The story that followed appears to be one of duplication and inefficiency. The key issue was that the ordnance function was to be kept separate from the army itself. There were periods when successful patterns of working emerged, but it seemed that, once a crisis passed, lessons were forgotten. The South African war and its aftermath led at least to a structure for ordnance with an Army Ordnance Corps under the Quartermaster General, but with an Army Ordnance Department under the Master General of Ordnance still responsible for production and purchasing. In logistics terms the Army Ordnance Corps was still separate from transport, which fell in the remit of the Army Service Corps which also fed the troops: hardly an example of efficiency; at least both corps came within the QMG’s department.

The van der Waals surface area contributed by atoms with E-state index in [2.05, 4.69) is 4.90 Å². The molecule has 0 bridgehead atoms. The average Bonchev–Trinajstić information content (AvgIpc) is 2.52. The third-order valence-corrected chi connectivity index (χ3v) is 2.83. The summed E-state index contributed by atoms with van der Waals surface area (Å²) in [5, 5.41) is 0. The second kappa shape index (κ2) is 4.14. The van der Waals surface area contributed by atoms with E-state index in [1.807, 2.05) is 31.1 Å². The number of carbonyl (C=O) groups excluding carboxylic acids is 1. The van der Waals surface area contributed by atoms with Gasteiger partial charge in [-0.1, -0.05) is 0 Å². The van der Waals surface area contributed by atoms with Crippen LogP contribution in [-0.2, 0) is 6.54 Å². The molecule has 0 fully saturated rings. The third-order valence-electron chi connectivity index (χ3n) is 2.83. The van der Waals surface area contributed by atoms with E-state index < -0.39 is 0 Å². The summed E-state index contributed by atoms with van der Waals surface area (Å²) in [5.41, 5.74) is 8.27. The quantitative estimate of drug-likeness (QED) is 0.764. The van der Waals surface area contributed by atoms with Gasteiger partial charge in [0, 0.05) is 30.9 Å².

The Great War saw an expansion in the Army Ordnance Corps from 30 officers and 1,360 men in 1914 to 800 officers and 38,000 men in 1918. The war, like all wars, was a learning experience, but it was largely a static war notwithstanding the introduction of the tank. Ordnance bases were formed well behind the front with ammunition and ordnance stores brought forward by rail. AOC personnel ran the supply depots behind the scenes but also the line of supply and the field depots which provided divisions with what they needed in order to fight. The officers and men clearly had conducted themselves with distinction since, after the war, General Sir Travers Clarke, Quartermaster General for France, had this to say about the Corps: “Ordnance was the ever-present help of the British soldier in an ordeal of unexampled severity.” The Army Ordnance Corps was rewarded in 1918 by the addition of the word ‘Royal’ to its name.

1920 Woolwich, England